Energy sector heads and experts meet in Auckland today for a major three-day conference with one notable absentee - Energy and Resources Minister Gerry Brownlee.

Instead Labour's Charles Chauvel will be the opening keynote speaker, a slot traditionally taken by the Energy Minister.

The $1300-a day Power and Electricity World Conference takes place as a major shakeup of the electricity market looms, concerns remain over generation capacity and retail prices are rising again.

Brownlee said he did not rate the conference - now in its 12th year - as important as it used to be.

He revealed his electricity strategy for the year but reforms unveiled last year were at the select committee stage.

"We've got a process that is happening that I don't want to get over the top of. This conference is focused on electricity and I'm very happy that the select committee is going about their work at the moment," Brownlee said.

"If I've got something to say next year then I'll think about it."

Among other key speakers are World Energy Council chairman C.P. Jain, Transpower chief executive Patrick Strange, Electricity Commission chairman David Caygill and Solid Energy chief executive Don Elder, who is also chairman of the World Coal Institute.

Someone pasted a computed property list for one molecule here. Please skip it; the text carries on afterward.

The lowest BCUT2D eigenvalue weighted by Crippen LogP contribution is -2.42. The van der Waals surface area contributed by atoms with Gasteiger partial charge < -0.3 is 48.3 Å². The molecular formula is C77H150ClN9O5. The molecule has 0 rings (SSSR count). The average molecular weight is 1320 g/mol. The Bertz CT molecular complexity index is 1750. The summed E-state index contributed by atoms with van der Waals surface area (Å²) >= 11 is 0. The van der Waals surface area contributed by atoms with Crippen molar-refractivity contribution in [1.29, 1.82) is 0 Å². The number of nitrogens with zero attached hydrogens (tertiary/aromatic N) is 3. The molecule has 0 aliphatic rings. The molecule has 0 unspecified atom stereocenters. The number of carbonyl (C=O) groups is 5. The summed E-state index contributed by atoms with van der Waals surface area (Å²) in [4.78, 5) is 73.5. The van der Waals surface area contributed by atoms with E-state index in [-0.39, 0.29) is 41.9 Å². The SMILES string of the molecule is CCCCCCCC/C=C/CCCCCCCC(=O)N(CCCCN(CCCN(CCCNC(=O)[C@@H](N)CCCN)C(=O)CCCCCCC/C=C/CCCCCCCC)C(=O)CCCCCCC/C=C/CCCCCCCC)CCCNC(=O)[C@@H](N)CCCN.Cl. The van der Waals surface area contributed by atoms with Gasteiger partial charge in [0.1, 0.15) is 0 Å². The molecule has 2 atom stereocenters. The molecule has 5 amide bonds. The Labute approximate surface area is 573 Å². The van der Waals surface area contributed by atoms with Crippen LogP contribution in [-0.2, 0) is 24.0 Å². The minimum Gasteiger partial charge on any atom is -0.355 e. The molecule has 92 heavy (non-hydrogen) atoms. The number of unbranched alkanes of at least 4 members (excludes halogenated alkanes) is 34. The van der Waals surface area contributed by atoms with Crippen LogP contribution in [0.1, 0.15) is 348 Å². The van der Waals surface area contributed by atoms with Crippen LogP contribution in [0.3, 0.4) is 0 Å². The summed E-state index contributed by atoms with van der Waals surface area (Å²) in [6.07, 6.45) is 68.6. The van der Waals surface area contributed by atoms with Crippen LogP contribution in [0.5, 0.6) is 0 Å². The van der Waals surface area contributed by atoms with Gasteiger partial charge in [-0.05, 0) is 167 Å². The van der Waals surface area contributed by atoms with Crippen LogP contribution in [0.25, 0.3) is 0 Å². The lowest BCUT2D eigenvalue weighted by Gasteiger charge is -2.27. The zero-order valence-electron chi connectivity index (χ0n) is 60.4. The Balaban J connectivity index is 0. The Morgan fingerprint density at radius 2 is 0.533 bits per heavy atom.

The opening of the conference two years ago was marked by a terse exchange between Elder and the former Energy Minister David Parker while Brownlee was greeted more warmly last year by the conference.

Organisers say there will be more than 50 experts from around the world addressing the conference on how to improve market performance.

A survey of 150 participants after last year's conference showed 87 per cent considered market reform the priority, then improving security of supply (86 per cent) and transmission infrastructure (85 per cent).

Labour's energy spokesman Charles Chauvel welcomed the chance to speak in Brownlee's absence.

He said it was disappointing the minister was not prepared to attend just 16 months into the job and he didn't accept his excuses.

"It's an excuse for not wanting to take questions about what the legislation is about or whether there's any kind of master plan here."